Great Expectations | Study Guide

Charles Dickens

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Great Expectations | Chapters 49–50 | Summary

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Summary

Chapter 49

Pip goes to Satis House and visits Miss Havisham in the room with the decaying wedding cake. Miss Havisham asks Pip to explain how she could complete an act he had started to help Herbert. Pip notices that Miss Havisham regards him with fear. Pip explains how she can anonymously assist Herbert. Miss Havisham tells Pip to regard his request as being completed and asks if she can do anything more directly to help him. Pip says he wants nothing more. Miss Havisham writes on a tablet directions for Jaggers to provide the necessary funds to complete Herbert's business arrangements.

Miss Havisham asks Pip, "If you can ever write under my name, 'I forgive her,' though ever so long after my broken heart is dust—pray do it!" Pip says he can do it now. Miss Havisham falls to her knees before Pip and raises her folded hands to him. She then slumps to the floor, crying in despair, "What have I done! What have I done!" Pip assures Miss Havisham that he would have fallen in love with Estella under any circumstances. However, he says if she could somehow undo some of the harm she has done to Estella to please do so. Consumed by remorse, Miss Havisham explains that she at first wanted to save Estella from having her heart broken and nothing more. However, as Estella became more beautiful, Miss Havisham "stole her heart away and put ice in its place." Miss Havisham has no idea who Estella's natural parents are. She told Jaggers she wanted a child to raise and love, and the lawyer gave her a two- or three-year-old child named Estella. For Pip this information verifies that Molly is Estella's mother.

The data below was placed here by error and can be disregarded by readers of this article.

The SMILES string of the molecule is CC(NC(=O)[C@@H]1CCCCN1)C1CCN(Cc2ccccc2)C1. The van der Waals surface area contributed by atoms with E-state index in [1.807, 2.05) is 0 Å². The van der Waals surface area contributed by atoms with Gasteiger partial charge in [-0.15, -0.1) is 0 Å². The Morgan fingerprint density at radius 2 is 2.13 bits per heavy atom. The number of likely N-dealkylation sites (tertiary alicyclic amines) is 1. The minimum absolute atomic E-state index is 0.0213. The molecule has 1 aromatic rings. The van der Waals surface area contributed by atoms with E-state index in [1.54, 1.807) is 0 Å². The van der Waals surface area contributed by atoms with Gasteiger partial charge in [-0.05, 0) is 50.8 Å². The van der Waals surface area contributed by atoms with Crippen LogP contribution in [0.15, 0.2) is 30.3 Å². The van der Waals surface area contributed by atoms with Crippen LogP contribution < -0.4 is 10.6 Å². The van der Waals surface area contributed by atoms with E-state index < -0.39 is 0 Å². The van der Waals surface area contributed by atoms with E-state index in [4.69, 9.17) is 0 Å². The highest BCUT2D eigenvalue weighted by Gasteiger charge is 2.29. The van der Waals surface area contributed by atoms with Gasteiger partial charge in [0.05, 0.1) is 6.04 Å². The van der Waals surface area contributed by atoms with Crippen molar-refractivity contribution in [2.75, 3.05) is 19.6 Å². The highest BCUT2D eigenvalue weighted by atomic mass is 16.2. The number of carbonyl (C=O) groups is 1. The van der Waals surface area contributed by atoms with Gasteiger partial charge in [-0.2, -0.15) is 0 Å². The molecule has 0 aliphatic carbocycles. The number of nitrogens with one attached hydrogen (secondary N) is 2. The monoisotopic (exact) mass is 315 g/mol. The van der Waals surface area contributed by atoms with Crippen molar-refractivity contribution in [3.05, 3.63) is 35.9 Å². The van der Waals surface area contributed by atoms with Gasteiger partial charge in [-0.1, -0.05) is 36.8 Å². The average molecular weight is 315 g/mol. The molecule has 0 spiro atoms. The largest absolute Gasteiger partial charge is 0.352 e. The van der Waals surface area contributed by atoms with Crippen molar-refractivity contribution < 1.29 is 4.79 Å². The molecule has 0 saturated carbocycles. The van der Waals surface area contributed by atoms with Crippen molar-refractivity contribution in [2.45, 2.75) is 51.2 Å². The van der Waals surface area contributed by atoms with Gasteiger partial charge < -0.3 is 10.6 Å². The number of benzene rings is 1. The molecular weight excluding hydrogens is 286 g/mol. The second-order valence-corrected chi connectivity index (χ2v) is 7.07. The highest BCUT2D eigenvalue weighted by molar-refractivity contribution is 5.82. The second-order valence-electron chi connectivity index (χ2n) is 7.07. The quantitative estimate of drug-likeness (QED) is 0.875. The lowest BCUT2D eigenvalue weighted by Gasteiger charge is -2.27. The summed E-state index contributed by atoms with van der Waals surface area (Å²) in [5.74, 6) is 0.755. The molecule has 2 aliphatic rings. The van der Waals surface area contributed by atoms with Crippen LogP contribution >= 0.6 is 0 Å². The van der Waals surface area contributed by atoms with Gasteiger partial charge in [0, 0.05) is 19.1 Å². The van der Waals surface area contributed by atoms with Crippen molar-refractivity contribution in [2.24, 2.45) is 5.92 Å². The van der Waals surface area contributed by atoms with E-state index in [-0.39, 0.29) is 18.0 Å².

Pip takes a walk around the garden and brewery, remembering the times he spent with Estella. When he returns to the large room, he sees a burst of flame where Miss Havisham sits. Then the woman rushes toward Pip with her dress on fire. Using his coat Pip puts out the flames. The doctor arrives and lays Miss Havisham on the long table at the spot where she said she would lie when dead. The doctor asserts that shock has done more harm to Miss Havisham than the flames. Then Pip notices that his own hands have been burned. As she lies on the table, Miss Havisham keeps lamenting over what she has done, how she at first wanted to love Estella, and for Pip to forgive her.

Chapter 50

Herbert carefully changes the bandages on Pip's burned hands and arms. While doing this Herbert explains that Magwitch had relations with a woman who ended up murdering another woman in a jealous rage. Then Magwitch's woman threatened to destroy their child. Magwitch loved this child. Therefore, during the trial Magwitch kept a low profile for fear he would be called to testify and, as a result, cause his child to be destroyed. Jaggers got the woman acquitted. Soon afterward the woman and child disappeared. After Herbert relates this story, Pip tells him that Magwitch is Estella's father.

Analysis

In Chapter 49 Dickens develops the theme of guilt and redemption through Miss Havisham and Pip. As mentioned earlier, Miss Havisham realizes that she has been entrapped by her creations—Estella and Satis House. Miss Havisham planned to raise young Estella with love, but the recluse's bitter anger poisoned the child, causing her to become unloving like her adopted mother. Because of her cold attitude, Estella has broken Miss Havisham's heart again. This pain makes Miss Havisham realize the folly of her actions. She has not protected herself, and, what is worse, she has not protected Estella from pain and sorrow. Instead, because of Miss Havisham's influence, Estella has married the brute Drummle, who will give her years of unhappiness. Also Miss Havisham realizes she has broken Pip's heart. Consumed by guilt for her actions, Miss Havisham seeks redemption by asking Pip for forgiveness.

For his part Pip does a redemptive act through his willingness to forgive Miss Havisham. Despite the pain Miss Havisham has caused him, Pip becomes vulnerable again by showing kindness to her. However, burdened by years of bitterness and hatred, Miss Havisham has difficulty accepting his forgiveness. She remains brooding over the fire, entrapped by the bitter chains she created. As a symbol representing death, Satis House fittingly leads directly to Miss Havisham's dress catching on fire and her eventual death. Flames from the fireplace most likely caught on her dress.

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